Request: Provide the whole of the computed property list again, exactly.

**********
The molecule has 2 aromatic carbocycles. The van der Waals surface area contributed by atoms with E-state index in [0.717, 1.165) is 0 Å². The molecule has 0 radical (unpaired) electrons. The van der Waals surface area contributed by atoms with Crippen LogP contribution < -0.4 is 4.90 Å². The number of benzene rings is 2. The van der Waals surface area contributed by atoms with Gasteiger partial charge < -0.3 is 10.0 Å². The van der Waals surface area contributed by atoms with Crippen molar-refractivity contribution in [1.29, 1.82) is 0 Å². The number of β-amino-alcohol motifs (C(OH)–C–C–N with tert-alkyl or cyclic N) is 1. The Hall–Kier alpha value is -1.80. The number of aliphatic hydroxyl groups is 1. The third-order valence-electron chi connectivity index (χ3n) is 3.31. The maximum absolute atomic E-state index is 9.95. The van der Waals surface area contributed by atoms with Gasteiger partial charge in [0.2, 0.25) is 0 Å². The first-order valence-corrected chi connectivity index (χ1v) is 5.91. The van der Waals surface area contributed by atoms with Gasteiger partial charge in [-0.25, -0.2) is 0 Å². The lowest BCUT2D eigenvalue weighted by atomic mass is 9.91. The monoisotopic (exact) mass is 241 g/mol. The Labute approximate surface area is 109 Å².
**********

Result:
The molecule has 2 aromatic carbocycles. The van der Waals surface area contributed by atoms with E-state index in [0.717, 1.165) is 0 Å². The molecule has 0 radical (unpaired) electrons. The van der Waals surface area contributed by atoms with Crippen LogP contribution < -0.4 is 4.90 Å². The number of benzene rings is 2. The van der Waals surface area contributed by atoms with Gasteiger partial charge < -0.3 is 10.0 Å². The van der Waals surface area contributed by atoms with Crippen molar-refractivity contribution in [1.29, 1.82) is 0 Å². The number of β-amino-alcohol motifs (C(OH)–C–C–N with tert-alkyl or cyclic N) is 1. The Hall–Kier alpha value is -1.80. The number of aliphatic hydroxyl groups is 1. The third-order valence-electron chi connectivity index (χ3n) is 3.31. The maximum absolute atomic E-state index is 9.95. The van der Waals surface area contributed by atoms with Gasteiger partial charge in [0.2, 0.25) is 0 Å². The first-order valence-corrected chi connectivity index (χ1v) is 5.91. The van der Waals surface area contributed by atoms with Gasteiger partial charge in [-0.25, -0.2) is 0 Å². The lowest BCUT2D eigenvalue weighted by atomic mass is 9.91. The monoisotopic (exact) mass is 241 g/mol. The Labute approximate surface area is 109 Å².